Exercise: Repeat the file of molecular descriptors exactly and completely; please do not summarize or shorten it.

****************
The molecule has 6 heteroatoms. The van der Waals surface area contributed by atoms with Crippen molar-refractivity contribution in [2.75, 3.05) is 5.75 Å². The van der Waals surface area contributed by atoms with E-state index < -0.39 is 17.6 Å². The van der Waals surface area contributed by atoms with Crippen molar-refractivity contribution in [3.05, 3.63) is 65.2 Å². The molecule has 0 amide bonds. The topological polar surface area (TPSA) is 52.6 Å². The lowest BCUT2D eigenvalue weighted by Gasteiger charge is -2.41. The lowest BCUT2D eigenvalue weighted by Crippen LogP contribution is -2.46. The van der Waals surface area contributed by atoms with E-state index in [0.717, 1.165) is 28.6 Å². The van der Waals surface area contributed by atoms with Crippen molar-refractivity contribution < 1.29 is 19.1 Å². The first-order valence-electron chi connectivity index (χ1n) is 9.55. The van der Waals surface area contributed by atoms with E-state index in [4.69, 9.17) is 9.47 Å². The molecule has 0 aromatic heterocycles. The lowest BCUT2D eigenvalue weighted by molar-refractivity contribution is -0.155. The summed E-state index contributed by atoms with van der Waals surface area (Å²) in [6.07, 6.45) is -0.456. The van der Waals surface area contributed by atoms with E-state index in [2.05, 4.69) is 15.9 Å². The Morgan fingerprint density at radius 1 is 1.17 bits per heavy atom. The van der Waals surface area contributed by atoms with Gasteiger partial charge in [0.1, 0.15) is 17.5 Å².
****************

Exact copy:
The molecule has 6 heteroatoms. The van der Waals surface area contributed by atoms with Crippen molar-refractivity contribution in [2.75, 3.05) is 5.75 Å². The van der Waals surface area contributed by atoms with E-state index < -0.39 is 17.6 Å². The van der Waals surface area contributed by atoms with Crippen molar-refractivity contribution in [3.05, 3.63) is 65.2 Å². The molecule has 0 amide bonds. The topological polar surface area (TPSA) is 52.6 Å². The lowest BCUT2D eigenvalue weighted by Gasteiger charge is -2.41. The lowest BCUT2D eigenvalue weighted by Crippen LogP contribution is -2.46. The van der Waals surface area contributed by atoms with E-state index in [0.717, 1.165) is 28.6 Å². The van der Waals surface area contributed by atoms with Crippen molar-refractivity contribution < 1.29 is 19.1 Å². The first-order valence-electron chi connectivity index (χ1n) is 9.55. The van der Waals surface area contributed by atoms with E-state index in [4.69, 9.17) is 9.47 Å². The molecule has 0 aromatic heterocycles. The lowest BCUT2D eigenvalue weighted by molar-refractivity contribution is -0.155. The summed E-state index contributed by atoms with van der Waals surface area (Å²) in [6.07, 6.45) is -0.456. The van der Waals surface area contributed by atoms with E-state index in [2.05, 4.69) is 15.9 Å². The Morgan fingerprint density at radius 1 is 1.17 bits per heavy atom. The van der Waals surface area contributed by atoms with Gasteiger partial charge in [0.1, 0.15) is 17.5 Å².